Solar cycle variations in the ionosphere of Mars as seen by multiple Mars Express datasets
journal contributionposted on 2016-02-23, 11:36 authored by Beatriz Sanchez-Cano, Mark Lester, O. Witasse, Stephen E. Milan, B. E. S. Hall, M. Cartacci, K. Peter, D. D. Morgan, P.-L. Blelly, S. Radicella, A. Cicchetti, R. Noschese, R. Orosei, M. Patzold
The response of the Martian ionosphere to solar activity is analyzed by taking into account variations in a range of parameters during 4 phases of the solar cycle throughout 2005-2012. Multiple Mars Express datasets have been used (such as Mars Advanced Radar for Subsurface and Ionospheric Sounding (MARSIS) in Active Ionospheric Sounding (AIS), MARSIS subsurface and MaRS radio science), which currently cover more than 10 years of solar activity. The topside of the main ionospheric layer behavior is empirically modeled through the neutral scale height parameter, which describes the density distribution in altitude, and can be used as a dynamic monitor of the solar wind-Martian plasma interaction, as well as of the medium's temperature. The main peak, the total electron content, and the relationship between the solar wind dynamic pressure and the maximum thermal pressure of the ionosphere with the solar cycle are assessed. We conclude that the neutral scale height was different in each phase of the solar cycle, having a large variation with solar zenith angle during the moderate ascending and high phases, while there is almost no variation during the moderate descending and low phases. Between end-2007 to end-2009, an almost permanent absence of secondary layer resulted because of the low level of solar X-rays. Also, the ionosphere was more likely to be found in a more continuously magnetized state. The induced magnetic field from the solar wind, even if weak, could be strong enough to penetrate more than at other solar cycle phases.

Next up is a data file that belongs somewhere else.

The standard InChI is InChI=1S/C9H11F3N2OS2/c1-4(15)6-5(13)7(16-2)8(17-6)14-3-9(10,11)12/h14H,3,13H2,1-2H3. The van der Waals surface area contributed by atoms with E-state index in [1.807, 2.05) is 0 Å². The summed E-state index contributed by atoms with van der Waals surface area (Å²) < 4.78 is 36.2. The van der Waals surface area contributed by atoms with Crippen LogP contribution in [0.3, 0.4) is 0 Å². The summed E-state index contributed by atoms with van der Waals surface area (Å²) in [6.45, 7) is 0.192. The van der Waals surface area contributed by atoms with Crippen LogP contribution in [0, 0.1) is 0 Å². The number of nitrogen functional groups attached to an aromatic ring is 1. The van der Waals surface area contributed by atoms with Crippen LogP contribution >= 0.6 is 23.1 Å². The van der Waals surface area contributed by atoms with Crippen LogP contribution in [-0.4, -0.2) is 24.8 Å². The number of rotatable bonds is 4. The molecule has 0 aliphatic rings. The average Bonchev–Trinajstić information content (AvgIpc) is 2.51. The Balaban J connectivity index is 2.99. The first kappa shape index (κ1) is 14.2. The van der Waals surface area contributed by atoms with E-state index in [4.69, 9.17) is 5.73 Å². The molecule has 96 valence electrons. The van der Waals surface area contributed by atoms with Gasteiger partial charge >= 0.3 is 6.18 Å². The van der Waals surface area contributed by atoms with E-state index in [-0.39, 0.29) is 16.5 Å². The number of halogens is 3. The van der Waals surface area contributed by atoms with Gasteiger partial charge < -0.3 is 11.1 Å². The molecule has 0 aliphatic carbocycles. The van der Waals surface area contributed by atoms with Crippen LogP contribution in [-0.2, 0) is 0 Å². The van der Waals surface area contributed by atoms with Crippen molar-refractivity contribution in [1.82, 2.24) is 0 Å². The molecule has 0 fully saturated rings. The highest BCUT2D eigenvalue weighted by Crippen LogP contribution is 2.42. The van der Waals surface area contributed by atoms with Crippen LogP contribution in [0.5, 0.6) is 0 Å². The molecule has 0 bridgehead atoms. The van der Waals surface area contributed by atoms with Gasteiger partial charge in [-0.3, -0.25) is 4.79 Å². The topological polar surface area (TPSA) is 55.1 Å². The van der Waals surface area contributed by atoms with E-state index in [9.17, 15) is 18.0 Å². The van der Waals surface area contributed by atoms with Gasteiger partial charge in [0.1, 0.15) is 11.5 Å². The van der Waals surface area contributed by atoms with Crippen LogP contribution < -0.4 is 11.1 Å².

CitationJournal of Geophysical Research: Space Physics, 2016, DOI: 10.1002/2015JA022281
Author affiliation/Organisation/COLLEGE OF SCIENCE AND ENGINEERING/Department of Physics and Astronomy
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